Resilience and amygdala function in older healthy and depressed adults

Amber M. Leaver*, Hongyu Yang, Prabha Siddarth, Roza M. Vlasova, Beatrix Krause, Natalie St. Cyr, Katherine L. Narr, Helen Lavretsky

*Corresponding author for this work

Research output: Contribution to journalArticlepeer-review

18 Scopus citations

Abstract

Background: Previous studies suggest that low emotional resilience may correspond with increased or over-active amygdala function. Complementary studies suggest that emotional resilience increases with age; older adults tend to have decreased attentional bias to negative stimuli compared to younger adults. Amygdala nuclei and related brain circuits have been linked to negative affect, and depressed patients have been demonstrated to have abnormal amygdala function. Methods: In the current study, we correlated psychological resilience measures with amygdala function measured with resting-state arterial spin-labelled (ASL) and blood-oxygenation-level-dependent (BOLD) functional magnetic resonance imaging (fMRI) in older adults with and without depression. Specifically, we targeted the basolateral, centromedial, and superficial nuclei groups of the amygdala, which have different functions and brain connections. Results: High levels of psychological resilience correlated with lower basal levels of amygdala activity measured with ASL fMRI. High resilience also correlated with decreased connectivity between amygdala nuclei and the ventral default-mode network independent of depression status. Instead, lower depression symptoms were associated with higher connectivity between the amygdalae and dorsal frontal networks. Limitations: Future multi-site studies with larger sample size and improved neuroimaging technologies are needed. Longitudinal studies that target resilience to naturalistic stressors will also be a powerful contribution to the field. Conclusions: Our results suggest that resilience in older adults is more closely related to function in ventral amygdala networks, while late-life depression is related to reduced connectivity between the amygdala and dorsal frontal regions.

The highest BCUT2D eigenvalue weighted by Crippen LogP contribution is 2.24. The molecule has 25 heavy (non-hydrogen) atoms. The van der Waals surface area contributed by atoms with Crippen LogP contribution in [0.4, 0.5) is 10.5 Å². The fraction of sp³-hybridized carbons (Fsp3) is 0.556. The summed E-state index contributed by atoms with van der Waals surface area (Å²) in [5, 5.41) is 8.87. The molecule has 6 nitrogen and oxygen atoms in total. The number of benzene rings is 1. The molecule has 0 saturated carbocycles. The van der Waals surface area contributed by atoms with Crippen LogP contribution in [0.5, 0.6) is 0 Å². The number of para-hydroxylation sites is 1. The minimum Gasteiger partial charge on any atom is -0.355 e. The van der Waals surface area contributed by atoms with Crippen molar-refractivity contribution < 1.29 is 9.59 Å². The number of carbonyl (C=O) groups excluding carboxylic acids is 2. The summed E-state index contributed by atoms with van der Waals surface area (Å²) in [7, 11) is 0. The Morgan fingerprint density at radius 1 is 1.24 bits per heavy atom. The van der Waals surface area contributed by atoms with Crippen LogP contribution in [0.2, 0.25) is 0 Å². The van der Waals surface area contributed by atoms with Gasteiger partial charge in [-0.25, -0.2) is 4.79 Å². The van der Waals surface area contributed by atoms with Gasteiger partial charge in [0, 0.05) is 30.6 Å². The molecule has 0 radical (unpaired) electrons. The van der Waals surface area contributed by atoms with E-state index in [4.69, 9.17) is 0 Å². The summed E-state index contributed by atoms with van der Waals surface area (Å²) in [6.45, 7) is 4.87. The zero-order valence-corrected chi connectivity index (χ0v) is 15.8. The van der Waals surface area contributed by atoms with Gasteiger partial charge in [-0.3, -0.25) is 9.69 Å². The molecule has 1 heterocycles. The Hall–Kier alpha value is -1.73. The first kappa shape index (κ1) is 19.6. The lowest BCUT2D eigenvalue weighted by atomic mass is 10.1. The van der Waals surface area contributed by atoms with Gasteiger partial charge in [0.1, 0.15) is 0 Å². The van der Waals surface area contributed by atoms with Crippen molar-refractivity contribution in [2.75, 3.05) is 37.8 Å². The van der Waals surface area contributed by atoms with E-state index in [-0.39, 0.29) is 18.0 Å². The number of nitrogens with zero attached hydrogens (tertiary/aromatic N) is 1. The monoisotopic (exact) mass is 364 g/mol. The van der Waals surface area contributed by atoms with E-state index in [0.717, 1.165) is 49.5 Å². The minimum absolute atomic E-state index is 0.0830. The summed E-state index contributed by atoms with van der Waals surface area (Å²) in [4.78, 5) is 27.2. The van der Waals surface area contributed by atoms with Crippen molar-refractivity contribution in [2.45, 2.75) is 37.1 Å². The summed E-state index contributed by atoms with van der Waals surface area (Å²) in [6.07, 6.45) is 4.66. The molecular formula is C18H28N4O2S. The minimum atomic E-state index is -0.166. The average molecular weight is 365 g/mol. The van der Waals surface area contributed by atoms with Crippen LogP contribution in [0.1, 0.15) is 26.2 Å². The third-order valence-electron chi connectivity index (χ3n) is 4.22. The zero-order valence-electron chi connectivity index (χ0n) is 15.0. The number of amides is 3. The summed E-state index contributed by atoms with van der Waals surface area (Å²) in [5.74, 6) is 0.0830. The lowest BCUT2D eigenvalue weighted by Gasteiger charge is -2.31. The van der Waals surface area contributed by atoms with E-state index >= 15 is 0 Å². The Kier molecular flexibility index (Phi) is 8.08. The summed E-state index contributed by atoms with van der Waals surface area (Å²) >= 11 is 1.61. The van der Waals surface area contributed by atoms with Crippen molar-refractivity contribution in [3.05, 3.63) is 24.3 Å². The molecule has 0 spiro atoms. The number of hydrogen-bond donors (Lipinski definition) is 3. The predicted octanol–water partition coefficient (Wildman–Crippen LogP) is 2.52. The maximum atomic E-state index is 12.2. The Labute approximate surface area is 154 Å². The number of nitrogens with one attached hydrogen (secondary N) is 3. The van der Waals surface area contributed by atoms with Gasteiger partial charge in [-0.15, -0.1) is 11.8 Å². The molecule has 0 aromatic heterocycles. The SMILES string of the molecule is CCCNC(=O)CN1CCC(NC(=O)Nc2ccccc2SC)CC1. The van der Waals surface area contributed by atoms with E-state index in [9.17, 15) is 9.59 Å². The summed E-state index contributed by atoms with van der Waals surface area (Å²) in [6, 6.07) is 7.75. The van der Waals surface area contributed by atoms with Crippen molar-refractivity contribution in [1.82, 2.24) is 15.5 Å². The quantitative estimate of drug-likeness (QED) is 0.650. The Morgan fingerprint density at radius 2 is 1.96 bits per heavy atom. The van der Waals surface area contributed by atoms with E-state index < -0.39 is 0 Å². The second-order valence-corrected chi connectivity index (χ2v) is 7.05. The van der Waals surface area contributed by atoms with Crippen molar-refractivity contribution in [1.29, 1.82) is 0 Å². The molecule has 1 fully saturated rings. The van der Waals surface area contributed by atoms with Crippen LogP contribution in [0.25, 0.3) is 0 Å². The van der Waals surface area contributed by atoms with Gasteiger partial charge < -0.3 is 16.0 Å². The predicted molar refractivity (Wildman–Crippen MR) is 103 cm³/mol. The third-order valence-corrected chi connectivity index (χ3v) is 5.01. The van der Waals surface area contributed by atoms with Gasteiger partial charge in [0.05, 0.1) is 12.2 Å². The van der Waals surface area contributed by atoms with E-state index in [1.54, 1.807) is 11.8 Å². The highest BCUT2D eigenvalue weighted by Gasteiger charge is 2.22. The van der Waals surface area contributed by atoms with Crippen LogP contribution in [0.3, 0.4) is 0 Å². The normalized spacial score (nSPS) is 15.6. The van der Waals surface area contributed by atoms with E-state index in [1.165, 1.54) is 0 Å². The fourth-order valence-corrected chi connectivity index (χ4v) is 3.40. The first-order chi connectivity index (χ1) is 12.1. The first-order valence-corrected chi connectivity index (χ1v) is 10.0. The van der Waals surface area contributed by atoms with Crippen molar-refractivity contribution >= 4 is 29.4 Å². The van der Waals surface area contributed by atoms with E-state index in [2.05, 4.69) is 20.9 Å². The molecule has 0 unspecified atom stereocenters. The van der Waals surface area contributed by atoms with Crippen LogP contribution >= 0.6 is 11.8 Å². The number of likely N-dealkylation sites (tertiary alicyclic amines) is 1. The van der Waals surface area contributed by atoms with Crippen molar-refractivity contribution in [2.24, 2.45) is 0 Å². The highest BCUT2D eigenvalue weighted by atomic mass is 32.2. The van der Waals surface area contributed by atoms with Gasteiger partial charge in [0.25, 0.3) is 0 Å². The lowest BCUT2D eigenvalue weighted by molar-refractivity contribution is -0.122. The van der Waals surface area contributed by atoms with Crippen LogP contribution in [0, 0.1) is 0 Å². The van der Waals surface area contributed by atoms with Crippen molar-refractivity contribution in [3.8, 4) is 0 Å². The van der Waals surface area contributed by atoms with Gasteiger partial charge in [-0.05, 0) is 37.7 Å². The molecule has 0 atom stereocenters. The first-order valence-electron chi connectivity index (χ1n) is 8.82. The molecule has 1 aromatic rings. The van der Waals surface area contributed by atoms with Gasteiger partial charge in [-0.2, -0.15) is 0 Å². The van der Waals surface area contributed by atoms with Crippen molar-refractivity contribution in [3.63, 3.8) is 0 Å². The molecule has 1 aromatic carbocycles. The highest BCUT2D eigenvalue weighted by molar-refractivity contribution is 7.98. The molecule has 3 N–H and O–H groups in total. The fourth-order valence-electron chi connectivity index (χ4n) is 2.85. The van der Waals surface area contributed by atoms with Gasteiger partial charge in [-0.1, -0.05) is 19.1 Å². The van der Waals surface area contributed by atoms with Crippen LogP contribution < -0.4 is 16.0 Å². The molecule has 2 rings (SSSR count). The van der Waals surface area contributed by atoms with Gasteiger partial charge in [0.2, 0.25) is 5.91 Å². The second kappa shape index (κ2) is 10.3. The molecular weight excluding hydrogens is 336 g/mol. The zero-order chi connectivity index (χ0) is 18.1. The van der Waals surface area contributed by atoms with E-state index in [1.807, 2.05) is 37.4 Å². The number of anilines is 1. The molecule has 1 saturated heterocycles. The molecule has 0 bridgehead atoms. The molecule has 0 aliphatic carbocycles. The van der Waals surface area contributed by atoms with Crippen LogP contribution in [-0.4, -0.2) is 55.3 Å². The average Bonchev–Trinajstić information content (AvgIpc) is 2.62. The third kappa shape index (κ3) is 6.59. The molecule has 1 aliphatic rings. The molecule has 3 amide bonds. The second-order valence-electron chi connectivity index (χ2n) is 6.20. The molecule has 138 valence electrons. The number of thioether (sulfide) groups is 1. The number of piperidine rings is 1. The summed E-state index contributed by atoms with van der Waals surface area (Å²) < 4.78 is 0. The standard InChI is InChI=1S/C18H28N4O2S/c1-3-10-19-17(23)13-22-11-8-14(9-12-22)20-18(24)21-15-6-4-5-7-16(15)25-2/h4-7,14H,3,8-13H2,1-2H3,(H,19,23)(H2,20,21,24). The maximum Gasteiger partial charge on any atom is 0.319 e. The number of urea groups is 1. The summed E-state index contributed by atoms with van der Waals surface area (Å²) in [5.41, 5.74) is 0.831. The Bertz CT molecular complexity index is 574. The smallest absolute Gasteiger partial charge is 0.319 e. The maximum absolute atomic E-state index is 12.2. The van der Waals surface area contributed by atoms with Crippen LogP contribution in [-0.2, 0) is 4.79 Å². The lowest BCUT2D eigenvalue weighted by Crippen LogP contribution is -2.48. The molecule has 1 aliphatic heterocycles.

Original languageEnglish (US)
Pages (from-to)27-34
Number of pages8
JournalJournal of Affective Disorders
Volume237
DOIs
StatePublished - Sep 2018

Keywords

  • Aging
  • Amygdala
  • Late-life depression
  • Resilience
  • fMRI

ASJC Scopus subject areas

  • Clinical Psychology
  • Psychiatry and Mental health

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